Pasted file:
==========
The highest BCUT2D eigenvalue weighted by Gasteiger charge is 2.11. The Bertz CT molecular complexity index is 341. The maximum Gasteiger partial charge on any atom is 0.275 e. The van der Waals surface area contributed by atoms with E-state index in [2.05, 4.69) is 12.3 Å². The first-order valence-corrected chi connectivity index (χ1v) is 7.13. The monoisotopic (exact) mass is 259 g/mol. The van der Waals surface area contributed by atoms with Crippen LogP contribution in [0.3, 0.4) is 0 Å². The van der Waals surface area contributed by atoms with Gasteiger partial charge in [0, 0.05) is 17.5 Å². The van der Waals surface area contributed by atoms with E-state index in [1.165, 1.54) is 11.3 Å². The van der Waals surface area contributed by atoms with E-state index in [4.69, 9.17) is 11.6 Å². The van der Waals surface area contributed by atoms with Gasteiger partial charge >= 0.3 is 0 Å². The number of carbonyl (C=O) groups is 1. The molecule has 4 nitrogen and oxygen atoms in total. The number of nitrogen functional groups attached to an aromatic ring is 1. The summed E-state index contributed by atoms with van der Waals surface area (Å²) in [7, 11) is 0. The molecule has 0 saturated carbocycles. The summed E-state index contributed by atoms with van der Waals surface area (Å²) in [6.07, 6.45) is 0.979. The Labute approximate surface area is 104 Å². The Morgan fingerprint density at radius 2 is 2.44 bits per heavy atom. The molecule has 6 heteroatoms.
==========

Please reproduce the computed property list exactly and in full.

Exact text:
The highest BCUT2D eigenvalue weighted by Gasteiger charge is 2.11. The Bertz CT molecular complexity index is 341. The maximum Gasteiger partial charge on any atom is 0.275 e. The van der Waals surface area contributed by atoms with E-state index in [2.05, 4.69) is 12.3 Å². The first-order valence-corrected chi connectivity index (χ1v) is 7.13. The monoisotopic (exact) mass is 259 g/mol. The van der Waals surface area contributed by atoms with Crippen LogP contribution in [0.3, 0.4) is 0 Å². The van der Waals surface area contributed by atoms with Gasteiger partial charge in [0, 0.05) is 17.5 Å². The van der Waals surface area contributed by atoms with E-state index in [1.165, 1.54) is 11.3 Å². The van der Waals surface area contributed by atoms with E-state index in [4.69, 9.17) is 11.6 Å². The van der Waals surface area contributed by atoms with Gasteiger partial charge >= 0.3 is 0 Å². The number of carbonyl (C=O) groups is 1. The molecule has 4 nitrogen and oxygen atoms in total. The number of nitrogen functional groups attached to an aromatic ring is 1. The summed E-state index contributed by atoms with van der Waals surface area (Å²) in [7, 11) is 0. The molecule has 0 saturated carbocycles. The summed E-state index contributed by atoms with van der Waals surface area (Å²) in [6.07, 6.45) is 0.979. The Labute approximate surface area is 104 Å². The Morgan fingerprint density at radius 2 is 2.44 bits per heavy atom. The molecule has 6 heteroatoms.